• France disregarded the traditional post-crisis phase of reducing public spending. Since the low point of the 2007-2008 crisis, public spending has fallen three times more slowly in France than the EU average. It declined only slightly during the recovery from 2009 to 2019 (-1.6%) while falling significantly in the EU as a whole (-4.4%).
  • France attempted to reduce its imbalances by playing the compulsory levy card. Government revenues in France rose at nearly double the EU pace (+2.6% compared to +1.4%).

The EU as a whole has taken a diametrically opposed approach, with an adjustment relying three-quarters on lower spending and one-quarter on taxation.

France has taken what is far from a winning approach. Even before the Covid-19 crisis hit, France had recovered far less financial leeway than the rest of the EU:

  • At the end of 2019, the public deficit was four times as high in France (3% of GDP) as in the EU as a whole (0.8% of GDP).
  • The 2007-2008 crisis had three times as great an impact on the public finances. Public spending and revenues rose by about three points of GDP, compared to an EU average of one point between 2007 and 2019.
  • The persistence of deficits shows the extent of the blockages that need to be overcome to rebalance the public accounts. This suggests that the crisis stemming from Covid-19 poses a very serious danger to French public finances.


The study, titled “The day European Union governments had spent all their annual revenues,” is available (in French only) on our website.

European graphics (Datawrapper) are provided:


The least financially rigorous EU states are Romania, France and Latvia. In these three countries, the central governments’ annual revenues were spent 64 days (Romania), 58 days (France) or 34 days (Latvia) before the end of 2019.



Nicolas Marques, managing director of the Institut économique Molinari (IEM) and co-author

“In 2020, France’s deficits are doubling, with 114 days of unfunded spending. Covid-19 accounts for only half of this slippage, which is unmatched since 1945. French public finances, suffering from serious comorbidities, were already gravely ill before the pandemic struck.

“The government had depleted its revenues as of November 4, 2019, with 58 days left in the year. By way of comparison, our neighbours depleted their revenues on December 17, barely 15 days before the end of the year.

“Since 1980, every budget has been in deficit, and the date when all the revenues of the central administrations were consumed has slid by 1.5 day per year. The government has become skilled at financial flimflam. It no longer manages to run surpluses enabling repayment of the debts it contracts to finance current expenditures. As a result, the French public debt is spinning out of control. It now amounts to €35,000 per capita, not to mention the €130,000 in implicit debt involving promises made in connection with contributory pension schemes.

“Our southern neighbours’ unfortunate experience during the 2007-2008 crisis showed that a lack of financial leeway leaves countries exposed to social costs and painful adjustments at times of crisis.

“Getting the economy and the public finances back in order should have been the priority in the previous expansion phase. But France was unable to institute a speedy cutback in taxation, thereby weakening its growth. High taxes hurt economic recovery and slowed declines in unemployment. Far from reducing deficits, this amplified the problem, with uncontrolled public spending failing to generate sustainable growth.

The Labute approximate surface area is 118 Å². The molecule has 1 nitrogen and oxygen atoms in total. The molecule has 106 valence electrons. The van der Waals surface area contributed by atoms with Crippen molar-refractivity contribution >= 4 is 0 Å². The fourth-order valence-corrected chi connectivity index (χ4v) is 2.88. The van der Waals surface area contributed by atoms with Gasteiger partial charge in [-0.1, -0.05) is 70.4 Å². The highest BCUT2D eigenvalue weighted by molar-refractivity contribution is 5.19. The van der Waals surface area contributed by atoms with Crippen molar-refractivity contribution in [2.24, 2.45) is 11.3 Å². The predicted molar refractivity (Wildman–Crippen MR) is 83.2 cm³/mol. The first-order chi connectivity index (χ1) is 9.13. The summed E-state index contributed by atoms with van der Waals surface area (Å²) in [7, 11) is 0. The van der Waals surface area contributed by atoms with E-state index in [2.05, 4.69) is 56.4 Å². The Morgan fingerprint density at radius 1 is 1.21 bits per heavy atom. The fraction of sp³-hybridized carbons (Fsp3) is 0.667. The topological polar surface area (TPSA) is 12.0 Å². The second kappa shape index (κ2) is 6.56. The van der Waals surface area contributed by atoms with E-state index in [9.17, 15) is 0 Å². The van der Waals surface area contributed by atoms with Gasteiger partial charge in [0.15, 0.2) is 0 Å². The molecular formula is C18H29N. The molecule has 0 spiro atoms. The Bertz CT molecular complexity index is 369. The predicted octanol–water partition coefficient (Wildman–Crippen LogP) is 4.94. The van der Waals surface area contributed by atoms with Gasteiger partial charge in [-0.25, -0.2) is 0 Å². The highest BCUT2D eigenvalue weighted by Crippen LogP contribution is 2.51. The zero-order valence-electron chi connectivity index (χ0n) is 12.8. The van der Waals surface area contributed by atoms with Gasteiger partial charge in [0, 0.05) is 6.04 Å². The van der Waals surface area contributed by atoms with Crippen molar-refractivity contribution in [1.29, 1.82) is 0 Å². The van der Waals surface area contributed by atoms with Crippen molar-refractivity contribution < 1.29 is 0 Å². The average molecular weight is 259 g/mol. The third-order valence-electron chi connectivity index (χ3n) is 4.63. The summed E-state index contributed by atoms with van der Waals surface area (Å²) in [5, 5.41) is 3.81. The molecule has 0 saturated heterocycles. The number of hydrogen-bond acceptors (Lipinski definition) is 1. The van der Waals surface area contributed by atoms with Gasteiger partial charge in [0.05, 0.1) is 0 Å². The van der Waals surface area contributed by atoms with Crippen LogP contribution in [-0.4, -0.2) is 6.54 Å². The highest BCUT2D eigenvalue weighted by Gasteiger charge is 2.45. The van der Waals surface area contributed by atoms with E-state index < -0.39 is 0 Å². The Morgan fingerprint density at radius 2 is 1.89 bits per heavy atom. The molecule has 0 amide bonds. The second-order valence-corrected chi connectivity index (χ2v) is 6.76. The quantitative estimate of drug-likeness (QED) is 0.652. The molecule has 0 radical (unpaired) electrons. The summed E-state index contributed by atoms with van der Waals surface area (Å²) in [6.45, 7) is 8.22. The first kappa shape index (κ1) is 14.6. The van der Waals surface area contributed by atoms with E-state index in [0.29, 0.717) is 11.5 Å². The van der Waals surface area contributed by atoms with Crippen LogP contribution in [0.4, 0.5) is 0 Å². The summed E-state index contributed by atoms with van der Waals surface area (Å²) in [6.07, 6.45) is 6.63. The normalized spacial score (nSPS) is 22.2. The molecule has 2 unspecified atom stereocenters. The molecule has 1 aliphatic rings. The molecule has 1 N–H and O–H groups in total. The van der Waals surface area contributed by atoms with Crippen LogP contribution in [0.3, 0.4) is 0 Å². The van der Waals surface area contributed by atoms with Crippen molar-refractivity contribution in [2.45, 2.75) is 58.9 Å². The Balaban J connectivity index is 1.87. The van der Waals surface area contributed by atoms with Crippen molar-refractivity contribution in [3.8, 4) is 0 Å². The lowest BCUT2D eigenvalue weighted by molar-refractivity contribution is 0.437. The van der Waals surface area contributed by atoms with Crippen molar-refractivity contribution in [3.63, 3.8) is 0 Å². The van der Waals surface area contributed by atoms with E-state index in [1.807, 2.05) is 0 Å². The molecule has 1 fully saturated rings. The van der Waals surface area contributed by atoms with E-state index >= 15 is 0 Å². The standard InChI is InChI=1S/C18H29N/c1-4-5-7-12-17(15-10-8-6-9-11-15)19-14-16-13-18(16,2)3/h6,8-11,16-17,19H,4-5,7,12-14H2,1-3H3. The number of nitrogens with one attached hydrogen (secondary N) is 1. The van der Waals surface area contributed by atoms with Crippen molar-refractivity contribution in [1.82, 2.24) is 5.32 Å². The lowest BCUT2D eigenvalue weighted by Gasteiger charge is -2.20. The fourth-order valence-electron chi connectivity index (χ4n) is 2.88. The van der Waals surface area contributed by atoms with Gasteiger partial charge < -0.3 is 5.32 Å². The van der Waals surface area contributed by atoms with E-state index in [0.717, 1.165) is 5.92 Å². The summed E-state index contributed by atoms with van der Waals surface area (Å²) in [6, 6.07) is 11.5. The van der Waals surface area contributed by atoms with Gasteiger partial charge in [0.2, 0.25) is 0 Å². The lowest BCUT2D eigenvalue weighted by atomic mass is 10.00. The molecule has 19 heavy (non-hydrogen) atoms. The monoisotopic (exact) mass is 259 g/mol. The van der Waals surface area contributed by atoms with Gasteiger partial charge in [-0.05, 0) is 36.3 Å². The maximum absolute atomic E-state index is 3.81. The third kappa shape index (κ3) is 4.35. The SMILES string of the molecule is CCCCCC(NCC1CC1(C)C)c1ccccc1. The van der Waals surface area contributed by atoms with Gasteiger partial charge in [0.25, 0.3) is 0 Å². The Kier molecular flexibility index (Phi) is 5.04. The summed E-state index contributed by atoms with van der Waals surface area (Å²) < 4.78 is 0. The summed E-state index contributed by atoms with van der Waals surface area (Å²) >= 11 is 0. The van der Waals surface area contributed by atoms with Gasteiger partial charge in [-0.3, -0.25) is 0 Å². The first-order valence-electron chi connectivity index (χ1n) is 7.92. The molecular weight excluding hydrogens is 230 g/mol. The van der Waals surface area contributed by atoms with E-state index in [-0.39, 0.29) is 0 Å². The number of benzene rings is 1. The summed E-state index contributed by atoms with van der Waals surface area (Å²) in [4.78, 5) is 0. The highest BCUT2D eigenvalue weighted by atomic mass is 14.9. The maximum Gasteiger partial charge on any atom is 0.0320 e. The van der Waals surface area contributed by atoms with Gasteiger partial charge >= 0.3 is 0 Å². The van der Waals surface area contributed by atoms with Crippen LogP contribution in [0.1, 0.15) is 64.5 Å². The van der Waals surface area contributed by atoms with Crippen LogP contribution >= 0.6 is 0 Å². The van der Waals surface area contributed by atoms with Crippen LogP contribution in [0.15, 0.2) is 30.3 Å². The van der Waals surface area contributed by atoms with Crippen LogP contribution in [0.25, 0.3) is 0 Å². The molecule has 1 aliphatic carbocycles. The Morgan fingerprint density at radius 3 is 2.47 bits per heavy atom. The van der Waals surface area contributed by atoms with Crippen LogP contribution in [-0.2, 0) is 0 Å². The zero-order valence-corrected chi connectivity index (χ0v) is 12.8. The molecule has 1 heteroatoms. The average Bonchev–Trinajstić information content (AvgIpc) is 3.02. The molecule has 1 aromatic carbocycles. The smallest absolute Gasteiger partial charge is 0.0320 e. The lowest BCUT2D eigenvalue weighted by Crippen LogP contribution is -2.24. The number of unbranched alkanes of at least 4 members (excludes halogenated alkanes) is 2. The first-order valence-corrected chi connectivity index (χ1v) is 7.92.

“The habit of living from one day to the next, financing current expenditures through debt and high taxes, leaves France exceedingly fragile in this new crisis. The coming years will be difficult. We must hope to learn from past mistakes and to understand that overly high taxes on wealth creation are detrimental to growth.”

Cécile Philippe, president of the Institut économique Molinari (IEM) and co-author

“To cope with the pandemic, not only must we be able to change our mental software quickly but we must also to be able to rely on redundancy. There are many ways to achieve this, in particular by always making sure to maintain financial leeway. Where governments are concerned, this means having reserves in the form of budget surpluses that can be put to use in extreme situations.

“It is hardly surprising to see sound public finances in countries that are handling the health crisis effectively. Germany, with its surpluses, is in a better position to manage the crisis. It is able to mobilise resources quickly and allocate them where they are needed most urgently. France, sad to say, lacks this safety cushion. Since the mid-1970s, despite economic upturns, the public accounts have remained imbalanced, with a very significant gap compared to most other European Union countries. Since the latest financial crisis, France has done more poorly than the rest of the EU in recovering its financial leeway, with the crisis having hit its public finances three times as hard.

“Make no mistake: the absence of budget surpluses is not a trivial or inconsequential matter. It is among the many facets of our unpreparedness. It hurts our responsiveness and our ability to spend at a time when matters of life and death are arising in our public and private health care institutions.”

Nicolas Marques, Managing Director, Institut économique Molinari
(Paris, in French)
+ 33 6 64 94 80 61
Or Cécile Philippe, President, Institut économique Molinari
(Paris, Brussels, in French or English)
+33 6 78 86 98 58

The study was written by Nicolas Marques and Cécile Philippe of the Institut économique Molinari. Both hold doctorates in economics and are, respectively, managing director and president of the institute.

The Institut économique Molinari (Paris and Brussels) is an independent research and education organisation. It seeks to stimulate the economic approach in the analysis of public policy, offering innovative alternative solutions that favour the prosperity of all individuals making up society.